Pneumocystis carinii glycoprotein A binds macrophage mannose receptors

D. M. O'Riordan, J. E. Standing, A. H. Limper

Research output: Contribution to journalArticlepeer-review

100 Scopus citations


Pneumocystis carinii causes life-threatening pneumonia in patients with impaired immunity. Recent studies suggest that alveolar macrophages interact with P. carinii through macrophage mannose receptors. However, the ligand(s) on P. carinii that is recognized by these receptors has not been fully defined. P. carinii contains a major mannose-rich surface antigen complex termed glycoprotein A (gpA). It was therefore hypothesized that gpA binds directly to macrophage mannose receptors and mediates organism attachment to these phagocytes. To assess this gpA was purified from P. carinii by continuous-elution gel electrophoresis. 125-labeled gpA bound to alveolar macrophages in a saturable fashion. In addition, gpA binding was substantially inhibited by both α-mannan and EDTA, further suggesting that gpA interacts with macrophage mannose receptors. Macrophage membrane proteins capable of binding to gpA were isolated with a gpA-Sepharose column. A 165- kDa membrane-associated protein was specifically eluted from the gpA- Sepharose column with EDTA (20 mM). This protein was identified as the macrophage mannose receptor by immunoprecipitation with a polyclonal anti- mannose receptor antiserum. To further investigate the role of gpA in P. carinii-macrophage interactions. 51Cr-labeled P. carinii cells were incubated with macrophages in the presence of increasing concentrations of soluble gpA, and organism attachment was quantified. Soluble gpA (2.5 mg/dl) competitively inhibited P. carinii attachment to alveolar macrophages by 51.3% ± 3.7% (P = 0.01). Our findings demonstrate that gpA present on P. carinii interacts directly with mannose receptors, thereby mediating organism attachment to alveolar macrophages.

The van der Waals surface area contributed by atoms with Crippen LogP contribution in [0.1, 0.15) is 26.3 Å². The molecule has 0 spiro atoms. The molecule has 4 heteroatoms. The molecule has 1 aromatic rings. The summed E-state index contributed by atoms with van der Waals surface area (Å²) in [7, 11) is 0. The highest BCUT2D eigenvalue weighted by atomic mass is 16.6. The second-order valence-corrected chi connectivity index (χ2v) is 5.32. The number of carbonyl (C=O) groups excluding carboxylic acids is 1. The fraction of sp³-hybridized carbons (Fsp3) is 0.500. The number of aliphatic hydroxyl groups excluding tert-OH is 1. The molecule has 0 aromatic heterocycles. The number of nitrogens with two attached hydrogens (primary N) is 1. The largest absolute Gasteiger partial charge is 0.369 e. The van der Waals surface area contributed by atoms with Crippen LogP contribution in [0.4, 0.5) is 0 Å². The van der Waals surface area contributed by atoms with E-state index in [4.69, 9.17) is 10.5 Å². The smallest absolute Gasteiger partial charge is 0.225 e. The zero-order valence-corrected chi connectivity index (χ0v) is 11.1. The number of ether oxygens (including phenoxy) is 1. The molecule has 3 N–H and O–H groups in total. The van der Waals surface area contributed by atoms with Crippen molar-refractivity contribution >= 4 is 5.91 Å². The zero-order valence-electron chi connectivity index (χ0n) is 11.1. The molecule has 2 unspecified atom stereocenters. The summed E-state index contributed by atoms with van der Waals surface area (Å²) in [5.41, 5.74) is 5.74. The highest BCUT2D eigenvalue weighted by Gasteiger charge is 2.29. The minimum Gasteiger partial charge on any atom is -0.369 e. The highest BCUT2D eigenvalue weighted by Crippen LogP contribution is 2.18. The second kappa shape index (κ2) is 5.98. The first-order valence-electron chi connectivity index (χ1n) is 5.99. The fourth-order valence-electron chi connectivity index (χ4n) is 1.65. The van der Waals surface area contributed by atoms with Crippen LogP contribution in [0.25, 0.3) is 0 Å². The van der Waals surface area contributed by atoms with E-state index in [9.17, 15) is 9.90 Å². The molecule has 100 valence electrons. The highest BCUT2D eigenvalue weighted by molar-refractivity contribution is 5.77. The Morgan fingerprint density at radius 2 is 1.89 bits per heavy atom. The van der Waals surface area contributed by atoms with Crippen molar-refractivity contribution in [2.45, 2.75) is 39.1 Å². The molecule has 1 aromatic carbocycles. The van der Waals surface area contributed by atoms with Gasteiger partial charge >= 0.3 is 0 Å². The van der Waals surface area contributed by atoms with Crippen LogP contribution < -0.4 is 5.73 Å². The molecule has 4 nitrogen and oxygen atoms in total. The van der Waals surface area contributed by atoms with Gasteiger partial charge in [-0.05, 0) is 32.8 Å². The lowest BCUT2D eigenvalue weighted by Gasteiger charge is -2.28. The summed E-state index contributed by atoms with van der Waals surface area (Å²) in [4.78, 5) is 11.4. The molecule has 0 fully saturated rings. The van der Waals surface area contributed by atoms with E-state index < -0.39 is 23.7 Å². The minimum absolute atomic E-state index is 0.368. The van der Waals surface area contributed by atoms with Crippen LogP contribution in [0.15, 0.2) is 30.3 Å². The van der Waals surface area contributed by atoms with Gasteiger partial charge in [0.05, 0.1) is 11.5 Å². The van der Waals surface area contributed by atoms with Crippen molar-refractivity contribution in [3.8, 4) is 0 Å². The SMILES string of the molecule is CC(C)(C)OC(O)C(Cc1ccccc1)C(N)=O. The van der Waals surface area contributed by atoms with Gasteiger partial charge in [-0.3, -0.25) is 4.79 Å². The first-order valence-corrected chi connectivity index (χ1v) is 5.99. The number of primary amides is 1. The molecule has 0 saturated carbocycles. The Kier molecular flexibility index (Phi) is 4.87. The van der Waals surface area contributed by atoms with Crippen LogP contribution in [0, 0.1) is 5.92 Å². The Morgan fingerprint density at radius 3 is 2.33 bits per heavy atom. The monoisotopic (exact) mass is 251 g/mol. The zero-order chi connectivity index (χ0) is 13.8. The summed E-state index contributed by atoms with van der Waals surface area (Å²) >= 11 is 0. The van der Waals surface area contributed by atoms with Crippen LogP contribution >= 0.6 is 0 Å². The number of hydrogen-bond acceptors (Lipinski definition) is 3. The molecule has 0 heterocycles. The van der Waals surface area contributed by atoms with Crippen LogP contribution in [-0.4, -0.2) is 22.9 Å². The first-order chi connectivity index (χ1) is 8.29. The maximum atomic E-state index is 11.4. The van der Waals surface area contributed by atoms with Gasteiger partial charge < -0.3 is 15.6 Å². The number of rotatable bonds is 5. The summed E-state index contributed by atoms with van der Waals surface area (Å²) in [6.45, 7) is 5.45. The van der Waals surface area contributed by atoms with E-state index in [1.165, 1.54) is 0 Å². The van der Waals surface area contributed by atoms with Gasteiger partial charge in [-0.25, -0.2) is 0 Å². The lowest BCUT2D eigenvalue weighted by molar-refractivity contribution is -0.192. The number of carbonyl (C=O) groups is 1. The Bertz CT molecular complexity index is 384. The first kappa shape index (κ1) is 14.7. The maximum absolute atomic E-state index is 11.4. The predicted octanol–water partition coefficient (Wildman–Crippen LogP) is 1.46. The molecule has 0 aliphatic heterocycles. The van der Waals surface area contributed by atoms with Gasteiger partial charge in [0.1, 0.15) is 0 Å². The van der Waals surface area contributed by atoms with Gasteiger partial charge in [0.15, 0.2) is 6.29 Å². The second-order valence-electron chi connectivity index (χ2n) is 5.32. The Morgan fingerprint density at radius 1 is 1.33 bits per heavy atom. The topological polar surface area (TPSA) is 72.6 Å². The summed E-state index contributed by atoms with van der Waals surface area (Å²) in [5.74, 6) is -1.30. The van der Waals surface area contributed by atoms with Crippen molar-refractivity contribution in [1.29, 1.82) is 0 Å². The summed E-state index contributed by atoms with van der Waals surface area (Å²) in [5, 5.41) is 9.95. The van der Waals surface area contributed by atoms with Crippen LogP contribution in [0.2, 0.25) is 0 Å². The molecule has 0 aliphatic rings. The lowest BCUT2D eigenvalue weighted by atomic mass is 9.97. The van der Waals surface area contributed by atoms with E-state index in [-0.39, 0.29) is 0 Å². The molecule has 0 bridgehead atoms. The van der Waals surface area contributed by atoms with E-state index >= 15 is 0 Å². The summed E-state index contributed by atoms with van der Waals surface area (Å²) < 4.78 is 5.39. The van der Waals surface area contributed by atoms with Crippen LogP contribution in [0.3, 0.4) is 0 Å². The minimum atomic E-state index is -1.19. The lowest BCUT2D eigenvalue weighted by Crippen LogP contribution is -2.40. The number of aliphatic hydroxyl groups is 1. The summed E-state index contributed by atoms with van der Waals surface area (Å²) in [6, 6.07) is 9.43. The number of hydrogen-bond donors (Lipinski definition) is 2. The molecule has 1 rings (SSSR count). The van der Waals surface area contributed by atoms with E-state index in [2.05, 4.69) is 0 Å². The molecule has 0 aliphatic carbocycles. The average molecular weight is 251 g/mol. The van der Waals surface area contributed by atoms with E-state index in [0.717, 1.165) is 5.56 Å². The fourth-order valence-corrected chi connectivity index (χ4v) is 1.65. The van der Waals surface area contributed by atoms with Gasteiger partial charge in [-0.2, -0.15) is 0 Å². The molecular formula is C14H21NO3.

Original languageEnglish (US)
Pages (from-to)779-784
Number of pages6
JournalInfection and Immunity
Issue number3
StatePublished - 1995

ASJC Scopus subject areas

  • Parasitology
  • Microbiology
  • Immunology
  • Infectious Diseases


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